In celebration of the 10th anniversary of Viva Favela, we would like to honor one of the most innovative participatory media projects in the world.  Based in the favelas of Rio de Janeiro, the website offers favela residents a citizen journalism platform to upload and post visual stories.   The portal also presents pieces by trained media correspondents inside the communities that reflect the lives and interests of favela residents. 

Viva Favela is one of the many social projects sponsored by the NGO Viva Rio, famous for their peace campaigns, disarmament projects, and their favela-based human rights programs. In 2001, Viva Rio expanded into the virtual realm by launching a web portal called Viva Favela in an attempt to change the digital exclusion of favelas.  The original idea for the portal was to create an online magazine about the cultural and social life of the favelas while bridging the digital divide between the poorest communities in Rio and the rest of the world.  Viva Rio also wanted to project an alternative image of the favelas.  If the press only focused on drug trafficking and violence, then Viva Favela wanted to expose the rich everydayness of favela life.  Since this vision could only come from the inside, Viva Rio recruited writers and photographers who lived in favelas and trained them as journalists and photojournalists.

Over the past ten years the project has grown from a simple online magazine with thematic pages to a more complex participatory media platform where anyone inside the communities can upload stories about the favelas.  Today there are over 2000 favela-based correspondents registered with the site and 500 have now published visual stories on the portal.  The themes that have coalesced over the years include stories about how people live and work in the favelas, beauty and fashion, music and art, issues of interest to women, architecture and design in the communities, violence and lost lives, security and human rights concerns, and environmental issues.  The correspondents were also trained by anthropologists to research among the elderly for the oral history of each community and any personal photographs documenting the beginning of their favelas.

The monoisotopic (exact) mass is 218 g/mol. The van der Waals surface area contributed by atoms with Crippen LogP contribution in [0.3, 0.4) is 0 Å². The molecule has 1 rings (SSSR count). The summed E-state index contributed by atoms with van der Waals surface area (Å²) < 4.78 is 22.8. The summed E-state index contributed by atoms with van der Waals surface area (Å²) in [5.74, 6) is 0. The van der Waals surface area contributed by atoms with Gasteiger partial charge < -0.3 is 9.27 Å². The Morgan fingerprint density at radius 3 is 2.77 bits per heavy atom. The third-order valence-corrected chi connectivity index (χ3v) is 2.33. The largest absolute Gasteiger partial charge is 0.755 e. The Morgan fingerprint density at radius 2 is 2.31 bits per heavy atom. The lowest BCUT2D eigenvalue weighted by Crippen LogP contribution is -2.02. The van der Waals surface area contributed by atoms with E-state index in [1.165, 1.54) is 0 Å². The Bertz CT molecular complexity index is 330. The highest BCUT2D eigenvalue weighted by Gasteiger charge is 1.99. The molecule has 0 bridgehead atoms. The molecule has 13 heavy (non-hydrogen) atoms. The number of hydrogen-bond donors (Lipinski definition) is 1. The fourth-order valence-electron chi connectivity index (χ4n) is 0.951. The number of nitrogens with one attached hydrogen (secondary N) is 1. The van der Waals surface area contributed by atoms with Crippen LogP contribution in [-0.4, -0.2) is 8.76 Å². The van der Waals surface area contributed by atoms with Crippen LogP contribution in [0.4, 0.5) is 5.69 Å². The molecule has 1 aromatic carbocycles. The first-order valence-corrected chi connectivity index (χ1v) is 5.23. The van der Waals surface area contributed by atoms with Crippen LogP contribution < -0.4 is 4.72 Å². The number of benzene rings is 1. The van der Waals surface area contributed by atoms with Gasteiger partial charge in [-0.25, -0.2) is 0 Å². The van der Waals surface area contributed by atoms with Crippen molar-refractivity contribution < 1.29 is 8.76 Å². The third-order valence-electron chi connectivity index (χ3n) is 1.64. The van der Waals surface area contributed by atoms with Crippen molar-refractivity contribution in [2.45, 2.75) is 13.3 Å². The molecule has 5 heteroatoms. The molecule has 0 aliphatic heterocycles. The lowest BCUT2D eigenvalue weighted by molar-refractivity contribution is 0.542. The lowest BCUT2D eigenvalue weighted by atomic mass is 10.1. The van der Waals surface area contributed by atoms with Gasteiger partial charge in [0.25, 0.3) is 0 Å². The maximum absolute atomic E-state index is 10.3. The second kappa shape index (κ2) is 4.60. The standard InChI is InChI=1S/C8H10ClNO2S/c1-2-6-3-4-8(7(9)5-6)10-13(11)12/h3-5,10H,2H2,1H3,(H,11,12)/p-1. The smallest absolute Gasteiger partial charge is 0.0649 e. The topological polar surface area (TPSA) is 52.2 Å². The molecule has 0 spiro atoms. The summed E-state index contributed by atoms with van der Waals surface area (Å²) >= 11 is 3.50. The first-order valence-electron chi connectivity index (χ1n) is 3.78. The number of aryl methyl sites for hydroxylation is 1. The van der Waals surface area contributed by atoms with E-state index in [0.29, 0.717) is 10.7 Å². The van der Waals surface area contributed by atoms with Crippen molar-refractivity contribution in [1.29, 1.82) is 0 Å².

The stories published in Viva Favela tap into several key issues related to human rights.  Article 27 in the Universal Declaration of Human Rights states that everyone has the right to participate in the cultural life of their community and everyone should share the fruits of any scientific advancement.  From this perspective, everyone has the rights to computers, internet access, digital cameras, and open source software.  People everywhere also have the right to receive information, generate their own stories, gather in public space, including virtual space, to express themselves, and represent themselves through any media.  As a transformative media project, Viva Favela empowers people to produce media, circulate news, and receive visual stories that reflect their lives. Today the nexus of critical consciousness and social transformation is dependent on the access to the latest communication technologies, the free exchange of ideas, and the life-long access to knowledge.

Viva Favela has launched several new initiatives including an interactive mapping project, an archive of videos from the communities, audio recordings, an image bank, and a new thematic online magazine. Viva Favela is also actively training young people from the communities in journalism, video production, video editing, and digital photography. In the spirit of citizen journalism, we offer you this book as a free download, a free Ebook and as a physical POD (print on demand) book.  The price of the physical book is what it costs to print 120 pages in full color.






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